final ReentrantLock mainLock = this.mainLock;
    mainLock.lock();
    try {
        completedTaskCount += w.completedTasks;
        //Locking ensures that the thread safely removes the worker 
        workers.remove(w);
    } finally {
        mainLock.unlock();
    }
    //Since woker exits abnormally, the thread pool state may have changed (such as "shutdown", etc.), so try to close the thread pool
    tryTerminate();
    int c = ctl.get();
    //If the thread pool is in "stop" state, if "woker" exits abnormally, a new "woker" will be added. If it exits normally, at least one thread will be running to execute the task in "wokerqueue" under the condition that "wokerqueue" is not empty

Next, we analyze the method of woker getting tasks from workqueue, gettask

private Runnable getTask() {
    boolean timedOut = false; // Did the last poll() time out?
    for (;;) {
        int c = ctl.get();
        int rs = runStateOf(c);
        //If the thread pool state is at least "stop" or
        //Thread pool state = = shutdown and task queue is empty
        //Then reduce the number of threads and return "null". In this case, the "runworker" analyzed above will execute "processworkerexit", so that the "woker" who obtains this task will exit
        if (rs >= SHUTDOWN && (rs >= STOP || workQueue.isEmpty())) {
            decrementWorkerCount();
            return null;
        }
        int wc = workerCountOf(c);
        //If "allowcorethreadtimeout" is "true", any thread in "idle" state during "keepalivetime" will be recycled. If the number of threads is greater than "corepoolsize", the thread in "idle" state during "keepalivetime" will be recycled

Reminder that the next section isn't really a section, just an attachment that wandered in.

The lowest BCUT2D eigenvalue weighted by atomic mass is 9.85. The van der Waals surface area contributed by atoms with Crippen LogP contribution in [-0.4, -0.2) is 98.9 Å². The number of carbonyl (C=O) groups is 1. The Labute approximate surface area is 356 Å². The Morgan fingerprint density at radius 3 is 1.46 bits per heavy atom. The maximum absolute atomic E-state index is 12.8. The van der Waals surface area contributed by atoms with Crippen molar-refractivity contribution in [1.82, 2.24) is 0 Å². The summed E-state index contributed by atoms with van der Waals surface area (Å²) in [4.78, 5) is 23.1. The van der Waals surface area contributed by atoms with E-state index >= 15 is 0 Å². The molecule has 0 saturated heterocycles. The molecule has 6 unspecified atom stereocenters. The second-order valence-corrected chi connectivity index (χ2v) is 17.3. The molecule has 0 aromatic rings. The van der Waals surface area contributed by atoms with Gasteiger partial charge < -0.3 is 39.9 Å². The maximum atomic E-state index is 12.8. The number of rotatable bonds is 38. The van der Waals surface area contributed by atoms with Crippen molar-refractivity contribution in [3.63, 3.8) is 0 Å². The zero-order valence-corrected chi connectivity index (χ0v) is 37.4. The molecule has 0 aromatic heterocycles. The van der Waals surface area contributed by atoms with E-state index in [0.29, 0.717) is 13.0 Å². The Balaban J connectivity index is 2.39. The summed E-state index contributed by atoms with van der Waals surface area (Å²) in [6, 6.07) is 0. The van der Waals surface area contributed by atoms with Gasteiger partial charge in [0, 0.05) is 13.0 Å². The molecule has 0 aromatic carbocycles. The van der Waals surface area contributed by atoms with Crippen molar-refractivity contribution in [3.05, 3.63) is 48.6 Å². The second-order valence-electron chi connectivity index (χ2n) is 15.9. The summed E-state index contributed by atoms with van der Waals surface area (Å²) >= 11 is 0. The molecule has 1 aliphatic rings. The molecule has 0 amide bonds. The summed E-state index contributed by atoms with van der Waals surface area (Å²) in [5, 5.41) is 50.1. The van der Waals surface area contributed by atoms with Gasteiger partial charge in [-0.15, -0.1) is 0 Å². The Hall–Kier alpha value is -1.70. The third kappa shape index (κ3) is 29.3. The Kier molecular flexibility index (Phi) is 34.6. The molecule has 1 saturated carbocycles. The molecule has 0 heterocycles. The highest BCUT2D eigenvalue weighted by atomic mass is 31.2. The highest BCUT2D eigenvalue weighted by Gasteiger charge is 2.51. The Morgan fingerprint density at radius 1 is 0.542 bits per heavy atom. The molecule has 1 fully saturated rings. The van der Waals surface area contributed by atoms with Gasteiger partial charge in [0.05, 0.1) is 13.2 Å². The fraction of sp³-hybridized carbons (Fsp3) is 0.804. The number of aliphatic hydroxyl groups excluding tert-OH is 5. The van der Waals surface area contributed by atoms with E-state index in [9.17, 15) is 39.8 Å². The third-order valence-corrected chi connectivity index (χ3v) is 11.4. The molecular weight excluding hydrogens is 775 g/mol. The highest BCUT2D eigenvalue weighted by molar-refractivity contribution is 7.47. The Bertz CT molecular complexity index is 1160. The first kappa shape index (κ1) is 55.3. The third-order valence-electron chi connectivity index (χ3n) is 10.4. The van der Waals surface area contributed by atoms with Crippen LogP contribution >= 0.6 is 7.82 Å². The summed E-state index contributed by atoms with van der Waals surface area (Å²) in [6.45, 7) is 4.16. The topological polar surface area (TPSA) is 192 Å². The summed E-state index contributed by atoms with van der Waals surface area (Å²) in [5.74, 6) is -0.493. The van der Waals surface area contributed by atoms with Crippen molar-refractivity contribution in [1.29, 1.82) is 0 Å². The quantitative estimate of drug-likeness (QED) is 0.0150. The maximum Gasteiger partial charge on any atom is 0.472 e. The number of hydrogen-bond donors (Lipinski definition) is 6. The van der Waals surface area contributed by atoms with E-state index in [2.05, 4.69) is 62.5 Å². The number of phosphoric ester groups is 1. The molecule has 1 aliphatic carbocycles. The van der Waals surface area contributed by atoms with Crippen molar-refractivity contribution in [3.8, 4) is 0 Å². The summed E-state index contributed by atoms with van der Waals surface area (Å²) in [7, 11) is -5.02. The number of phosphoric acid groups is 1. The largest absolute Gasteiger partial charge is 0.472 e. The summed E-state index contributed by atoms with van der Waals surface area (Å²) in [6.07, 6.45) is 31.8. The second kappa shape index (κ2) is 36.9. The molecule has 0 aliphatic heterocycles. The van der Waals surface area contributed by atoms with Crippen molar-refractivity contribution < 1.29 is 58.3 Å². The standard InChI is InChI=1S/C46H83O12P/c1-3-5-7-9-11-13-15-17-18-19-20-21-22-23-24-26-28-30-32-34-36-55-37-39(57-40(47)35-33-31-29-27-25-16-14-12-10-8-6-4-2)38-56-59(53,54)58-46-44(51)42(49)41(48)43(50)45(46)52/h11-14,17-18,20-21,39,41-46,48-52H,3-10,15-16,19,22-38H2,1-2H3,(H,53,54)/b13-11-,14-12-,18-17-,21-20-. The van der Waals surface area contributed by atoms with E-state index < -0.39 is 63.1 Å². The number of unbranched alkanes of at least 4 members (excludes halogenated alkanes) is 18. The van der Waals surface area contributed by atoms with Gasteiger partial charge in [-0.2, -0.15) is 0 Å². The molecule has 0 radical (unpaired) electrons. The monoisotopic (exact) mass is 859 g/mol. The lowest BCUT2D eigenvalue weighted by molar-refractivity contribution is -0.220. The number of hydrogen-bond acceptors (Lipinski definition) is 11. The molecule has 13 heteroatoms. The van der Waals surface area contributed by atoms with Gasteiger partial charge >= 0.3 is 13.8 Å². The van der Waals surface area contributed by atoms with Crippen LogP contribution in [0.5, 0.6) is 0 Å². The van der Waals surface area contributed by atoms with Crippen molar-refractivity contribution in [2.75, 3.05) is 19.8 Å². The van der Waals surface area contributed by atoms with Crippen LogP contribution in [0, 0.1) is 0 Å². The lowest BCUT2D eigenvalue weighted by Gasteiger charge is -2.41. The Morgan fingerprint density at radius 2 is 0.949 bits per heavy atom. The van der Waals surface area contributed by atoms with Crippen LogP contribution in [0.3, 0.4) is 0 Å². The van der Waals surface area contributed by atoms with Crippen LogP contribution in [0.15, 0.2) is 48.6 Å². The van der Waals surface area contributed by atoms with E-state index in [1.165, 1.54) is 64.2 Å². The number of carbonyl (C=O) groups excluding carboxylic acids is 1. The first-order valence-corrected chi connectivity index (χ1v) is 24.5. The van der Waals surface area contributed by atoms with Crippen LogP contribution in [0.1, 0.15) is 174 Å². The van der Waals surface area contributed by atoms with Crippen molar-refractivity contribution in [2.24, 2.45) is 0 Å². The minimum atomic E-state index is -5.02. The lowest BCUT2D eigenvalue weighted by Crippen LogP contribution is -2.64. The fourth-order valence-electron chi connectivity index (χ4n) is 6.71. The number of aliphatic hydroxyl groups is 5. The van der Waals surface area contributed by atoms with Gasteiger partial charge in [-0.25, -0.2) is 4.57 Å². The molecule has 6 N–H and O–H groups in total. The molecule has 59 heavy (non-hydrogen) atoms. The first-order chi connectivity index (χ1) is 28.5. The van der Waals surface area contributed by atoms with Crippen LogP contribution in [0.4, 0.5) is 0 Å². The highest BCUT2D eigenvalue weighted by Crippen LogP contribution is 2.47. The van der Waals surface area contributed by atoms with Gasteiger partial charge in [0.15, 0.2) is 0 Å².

boolean timed = allowCoreThreadTimeOut || wc > corePoolSize;
        //There are several conditions for worker to be recycled. This is relatively simple, so I'll skip it
        if ((wc > maximumPoolSize || (timed && timedOut))
            && (wc > 1 || workQueue.isEmpty())) {
            if (compareAndDecrementWorkerCount(c))
                return null;
            continue;
        }
        try {
           //If the task is not acquired within the time of "keepalivetime", it indicates that the task has timed out, and "timedout" is "true"
            Runnable r = timed ?
                workQueue.poll(keepAliveTime, TimeUnit.NANOSECONDS) :
                workQueue.take();
            if (r != null)
                return r;
            timedOut = true;
        } catch (InterruptedException retry) {
            timedOut = false;
        }
    }
}

After the above source code analysis, I believe we have a very good understanding of the working principle of thread pool. Let’s go over some other useful methods. At the beginning, we mentioned the monitoring problem of thread pool. Let’s see what indicators can be monitored

  • Int getcorepoolsize(): gets the number of core threads.